Dangerous remedies: ending the horror of backyard abortions

When Prime Minister Julia Gillard spoke out against sexism and misogyny in the parliament last month, her words had resonance far beyond the political context of the moment. It was a reminder that women…

Anne Summers has spoken about her own experience with a backyard abortion. AAP Image/Luis Enrique Ascui

When Prime Minister Julia Gillard spoke out against sexism and misogyny in the parliament last month, her words had resonance far beyond the political context of the moment.

It was a reminder that women suffer injustices, and too often silently. In Australia, those injustices are often seen as first world problems that are political and economic, and less commonly, life threatening.

This is not always true, and it certainly was not true in the 1960s. While this revolutionary decade saw the advancement of some women’s rights, it remained a dangerous time for women. Simple acts like engaging in sex could cost a woman her life. But, out of shame, these deaths were kept out of view. No Australian drama captures this better than the ABC’s Dangerous Remedy, which airs on the public broadcaster on Sunday night.

It is a telemovie about power, corruption and abortion, and the grave toll it has taken on women. It has caught my attention for several reasons. It brutally shows the trajectory that Australian women have travelled in the quest for equality. It is a story that touches on the heart of my research about what meaningful print investigative journalism can achieve in society, and it is poignant, local story-telling.

Set in Melbourne, the opening scene is of a young, single woman waiting haplessly for a car to arrive to take her to an unknown destination. She is trusting that they, whoever they are, will fix her most intimate problem, an unwanted pregnancy. She waits nervously on the roadside in a socio-political climate that renders her a social pariah if her secret were disclosed; and if not, as a law-breaker in her efforts to rid herself of a physical, economic and social burden.

What happens next is something worse than either of these dilemmas. She is bundled into a car, blindfolded and taken to a dirty, makeshift infirmary. Perhaps more confronting for the audience is that this might be dramatised, but it is not fiction.

Someone who knows its reality is Dr Anne Summers, an author and journalist, and former Keating government advisor heading the Office of the Status of Women. After watching a preview copy she wrote to her Facebook followers of her own experience with backyard abortion:

I am so glad the story of this awful era is finally being told. I had the same experience as the girl in the opening scene, being butchered by a backyard operator in Melbourne in the 1960s, being blindfolded before being driven to the suburban house where the abortion was performed. The only difference was that I did not die, because I was lucky enough to get professional medical help in time.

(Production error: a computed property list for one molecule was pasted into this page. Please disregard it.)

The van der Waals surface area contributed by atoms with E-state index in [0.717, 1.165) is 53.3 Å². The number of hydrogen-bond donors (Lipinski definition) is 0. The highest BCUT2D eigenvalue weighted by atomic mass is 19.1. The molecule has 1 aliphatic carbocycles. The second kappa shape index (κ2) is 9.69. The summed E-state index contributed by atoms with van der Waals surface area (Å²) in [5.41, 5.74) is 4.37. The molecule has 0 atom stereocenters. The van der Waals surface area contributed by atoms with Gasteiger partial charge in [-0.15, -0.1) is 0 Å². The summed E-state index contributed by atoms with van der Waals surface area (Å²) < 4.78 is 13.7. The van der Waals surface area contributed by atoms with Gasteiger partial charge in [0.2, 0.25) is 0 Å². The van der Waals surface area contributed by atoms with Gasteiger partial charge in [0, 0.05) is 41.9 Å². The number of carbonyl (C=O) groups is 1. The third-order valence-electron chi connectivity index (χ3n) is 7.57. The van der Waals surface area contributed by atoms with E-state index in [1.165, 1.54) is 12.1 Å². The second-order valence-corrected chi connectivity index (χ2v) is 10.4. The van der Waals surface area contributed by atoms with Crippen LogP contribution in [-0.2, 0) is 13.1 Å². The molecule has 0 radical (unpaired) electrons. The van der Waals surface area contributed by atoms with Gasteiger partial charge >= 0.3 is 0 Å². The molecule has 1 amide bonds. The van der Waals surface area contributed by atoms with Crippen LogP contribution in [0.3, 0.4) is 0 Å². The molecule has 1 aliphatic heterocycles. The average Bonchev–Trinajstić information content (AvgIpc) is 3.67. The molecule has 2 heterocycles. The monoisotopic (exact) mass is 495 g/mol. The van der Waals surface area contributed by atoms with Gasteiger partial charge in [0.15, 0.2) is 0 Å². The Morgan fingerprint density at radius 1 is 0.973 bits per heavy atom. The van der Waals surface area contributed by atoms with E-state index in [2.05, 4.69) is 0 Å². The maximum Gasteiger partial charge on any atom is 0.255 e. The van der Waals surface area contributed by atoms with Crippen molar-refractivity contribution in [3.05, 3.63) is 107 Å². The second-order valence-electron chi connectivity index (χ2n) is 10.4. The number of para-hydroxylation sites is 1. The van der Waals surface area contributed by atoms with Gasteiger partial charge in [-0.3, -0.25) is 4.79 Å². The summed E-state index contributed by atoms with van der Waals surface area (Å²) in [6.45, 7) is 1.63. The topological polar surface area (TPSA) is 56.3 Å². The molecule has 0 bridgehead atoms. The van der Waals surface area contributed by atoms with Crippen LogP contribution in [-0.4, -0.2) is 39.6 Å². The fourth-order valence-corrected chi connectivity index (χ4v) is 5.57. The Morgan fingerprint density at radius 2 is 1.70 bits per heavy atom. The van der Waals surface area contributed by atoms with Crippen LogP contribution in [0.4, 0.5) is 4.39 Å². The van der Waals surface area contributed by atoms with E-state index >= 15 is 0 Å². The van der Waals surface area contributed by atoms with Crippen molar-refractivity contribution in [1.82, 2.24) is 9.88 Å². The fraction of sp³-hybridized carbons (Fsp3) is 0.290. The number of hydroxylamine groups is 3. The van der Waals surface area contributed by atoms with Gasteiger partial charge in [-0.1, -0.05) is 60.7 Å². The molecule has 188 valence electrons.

It is incredible to think that it is only 40 years since the Victoria police controlled abortion in that state (the same happened in NSW) and desperate women, especially those who did not have the money for the qualified doctors operating out of private hospitals, risked their lives to end unwanted pregnancies.

Unfortunately, Summers' story is not unique. Researchers suggest as many as one in four Australian women have experienced abortion. And, because of the efforts of “Dangerous Remedies” protagonist Dr Bertram Wainer, women’s experiences in Victoria are now legal and no longer involve the horror of makeshift clinics.

Today, women’s experiences of pregnancy termination are safer, but are they less traumatic? I don’t know. I do know from reading the scores of responses to Summers' on Facebook that there is still a social stigma attached.

I also know that when I was a nurse, I emotionally supported friends, and more than once walked with them past protestors outside a termination clinic. It was threatening and intimidating. Abortion is a difficult decision without the pressure of strangers, some whose intentions are malevolent. In 2001, Steven Rogers lost his life working as a security guard protecting women entering such clinics.

In the 1960s, Wainer was a courageous man who raised allegations of a police protection racket involving a group of Victorian abortionists. For a fee, police would not pursue doctors and backyard abortionists who performed illegal abortions.

The media also played an important role during this time. My research about investigative journalism introduced me to the work of journalist Evan Whitton. He is barely mentioned in the telemovie, but he is also a courageous fellow, who demonstrated what investigative journalism could do well: holding those with power to account.

Whitton seized on Wainer’s allegation, publishing details of six sworn affidavits alleging police extortion in Melbourne’s Truth newspaper, in a story called “The Ugly Cloud”. The revelations led to a government board of inquiry chaired by Melbourne silk Bill Kaye. Jack Ford, Jack Matthews and Martin Jacobson of the homicide squad were jailed. Wainer’s dedicated campaign led to law reform, and Whitton earned his second of five Walkley awards exposing the injustices.

Researching this story, Whitton told me: “The task was made easier by the failure of other organs of the media to turn up during Dr Wainer’s campaign to show that bad laws made bad cops”, he said. “Police roundsmen tend to be prisoners of the source. I suspect editors made the error of believing them when they said Dr Wainer was mad and bad and there was nothing in the police corruption story”.

How wrong they were.